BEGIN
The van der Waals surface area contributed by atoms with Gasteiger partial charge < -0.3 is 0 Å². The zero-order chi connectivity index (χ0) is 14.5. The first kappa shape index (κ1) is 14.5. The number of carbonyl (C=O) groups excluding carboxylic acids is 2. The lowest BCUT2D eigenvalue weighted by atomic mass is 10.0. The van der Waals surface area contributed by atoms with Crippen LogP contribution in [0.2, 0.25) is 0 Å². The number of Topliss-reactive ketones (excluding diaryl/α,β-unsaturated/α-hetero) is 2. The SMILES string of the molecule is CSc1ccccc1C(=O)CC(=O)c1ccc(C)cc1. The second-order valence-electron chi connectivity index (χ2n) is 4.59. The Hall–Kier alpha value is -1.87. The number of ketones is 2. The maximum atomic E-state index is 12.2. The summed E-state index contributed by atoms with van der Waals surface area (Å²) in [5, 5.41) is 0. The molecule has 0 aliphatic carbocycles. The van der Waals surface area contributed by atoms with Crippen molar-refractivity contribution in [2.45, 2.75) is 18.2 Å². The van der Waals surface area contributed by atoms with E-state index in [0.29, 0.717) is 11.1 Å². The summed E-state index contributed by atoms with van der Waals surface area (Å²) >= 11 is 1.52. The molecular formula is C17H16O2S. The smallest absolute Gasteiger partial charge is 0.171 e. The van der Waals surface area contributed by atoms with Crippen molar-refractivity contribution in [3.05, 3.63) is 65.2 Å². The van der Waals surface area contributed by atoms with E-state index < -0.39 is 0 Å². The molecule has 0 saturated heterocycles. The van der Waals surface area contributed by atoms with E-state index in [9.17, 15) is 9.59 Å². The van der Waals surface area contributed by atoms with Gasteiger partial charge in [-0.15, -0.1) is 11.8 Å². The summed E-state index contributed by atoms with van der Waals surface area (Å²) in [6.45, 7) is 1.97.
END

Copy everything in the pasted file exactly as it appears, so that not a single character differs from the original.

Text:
The van der Waals surface area contributed by atoms with Gasteiger partial charge < -0.3 is 0 Å². The zero-order chi connectivity index (χ0) is 14.5. The first kappa shape index (κ1) is 14.5. The number of carbonyl (C=O) groups excluding carboxylic acids is 2. The lowest BCUT2D eigenvalue weighted by atomic mass is 10.0. The van der Waals surface area contributed by atoms with Crippen LogP contribution in [0.2, 0.25) is 0 Å². The number of Topliss-reactive ketones (excluding diaryl/α,β-unsaturated/α-hetero) is 2. The SMILES string of the molecule is CSc1ccccc1C(=O)CC(=O)c1ccc(C)cc1. The second-order valence-electron chi connectivity index (χ2n) is 4.59. The Hall–Kier alpha value is -1.87. The number of ketones is 2. The maximum atomic E-state index is 12.2. The summed E-state index contributed by atoms with van der Waals surface area (Å²) in [5, 5.41) is 0. The molecule has 0 aliphatic carbocycles. The van der Waals surface area contributed by atoms with Crippen molar-refractivity contribution in [2.45, 2.75) is 18.2 Å². The van der Waals surface area contributed by atoms with E-state index in [0.29, 0.717) is 11.1 Å². The summed E-state index contributed by atoms with van der Waals surface area (Å²) >= 11 is 1.52. The molecular formula is C17H16O2S. The smallest absolute Gasteiger partial charge is 0.171 e. The van der Waals surface area contributed by atoms with Crippen molar-refractivity contribution in [3.05, 3.63) is 65.2 Å². The van der Waals surface area contributed by atoms with E-state index < -0.39 is 0 Å². The molecule has 0 saturated heterocycles. The van der Waals surface area contributed by atoms with E-state index in [9.17, 15) is 9.59 Å². The van der Waals surface area contributed by atoms with Gasteiger partial charge in [-0.15, -0.1) is 11.8 Å². The summed E-state index contributed by atoms with van der Waals surface area (Å²) in [6.45, 7) is 1.97.